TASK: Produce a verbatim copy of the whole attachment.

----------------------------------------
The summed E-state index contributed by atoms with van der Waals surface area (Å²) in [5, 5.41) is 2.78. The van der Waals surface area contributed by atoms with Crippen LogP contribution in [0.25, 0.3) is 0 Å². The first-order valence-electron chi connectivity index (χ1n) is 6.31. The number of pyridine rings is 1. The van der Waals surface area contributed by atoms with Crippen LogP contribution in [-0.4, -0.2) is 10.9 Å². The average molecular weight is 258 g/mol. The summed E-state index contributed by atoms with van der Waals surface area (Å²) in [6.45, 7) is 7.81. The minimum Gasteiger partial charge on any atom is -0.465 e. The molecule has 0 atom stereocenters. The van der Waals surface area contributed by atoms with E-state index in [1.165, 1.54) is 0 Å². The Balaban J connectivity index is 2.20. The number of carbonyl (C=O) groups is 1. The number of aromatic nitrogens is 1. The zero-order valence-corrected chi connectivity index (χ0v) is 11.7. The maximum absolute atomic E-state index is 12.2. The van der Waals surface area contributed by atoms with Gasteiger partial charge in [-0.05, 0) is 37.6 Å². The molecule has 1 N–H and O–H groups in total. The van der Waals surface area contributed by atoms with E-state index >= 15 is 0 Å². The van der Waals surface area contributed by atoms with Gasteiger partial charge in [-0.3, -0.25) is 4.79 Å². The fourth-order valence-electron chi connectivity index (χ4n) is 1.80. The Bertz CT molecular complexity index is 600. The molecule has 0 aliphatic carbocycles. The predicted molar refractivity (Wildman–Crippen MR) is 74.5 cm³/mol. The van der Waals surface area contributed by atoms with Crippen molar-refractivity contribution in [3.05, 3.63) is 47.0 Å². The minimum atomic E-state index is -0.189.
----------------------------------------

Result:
The summed E-state index contributed by atoms with van der Waals surface area (Å²) in [5, 5.41) is 2.78. The van der Waals surface area contributed by atoms with Crippen LogP contribution in [0.25, 0.3) is 0 Å². The first-order valence-electron chi connectivity index (χ1n) is 6.31. The number of pyridine rings is 1. The van der Waals surface area contributed by atoms with Crippen LogP contribution in [-0.4, -0.2) is 10.9 Å². The average molecular weight is 258 g/mol. The summed E-state index contributed by atoms with van der Waals surface area (Å²) in [6.45, 7) is 7.81. The minimum Gasteiger partial charge on any atom is -0.465 e. The molecule has 0 atom stereocenters. The van der Waals surface area contributed by atoms with E-state index in [1.165, 1.54) is 0 Å². The Balaban J connectivity index is 2.20. The number of carbonyl (C=O) groups is 1. The number of aromatic nitrogens is 1. The zero-order valence-corrected chi connectivity index (χ0v) is 11.7. The maximum absolute atomic E-state index is 12.2. The van der Waals surface area contributed by atoms with Gasteiger partial charge in [-0.05, 0) is 37.6 Å². The molecule has 1 N–H and O–H groups in total. The van der Waals surface area contributed by atoms with E-state index >= 15 is 0 Å². The van der Waals surface area contributed by atoms with Gasteiger partial charge in [-0.3, -0.25) is 4.79 Å². The fourth-order valence-electron chi connectivity index (χ4n) is 1.80. The Bertz CT molecular complexity index is 600. The molecule has 0 aliphatic carbocycles. The predicted molar refractivity (Wildman–Crippen MR) is 74.5 cm³/mol. The van der Waals surface area contributed by atoms with Crippen molar-refractivity contribution in [3.05, 3.63) is 47.0 Å². The minimum atomic E-state index is -0.189.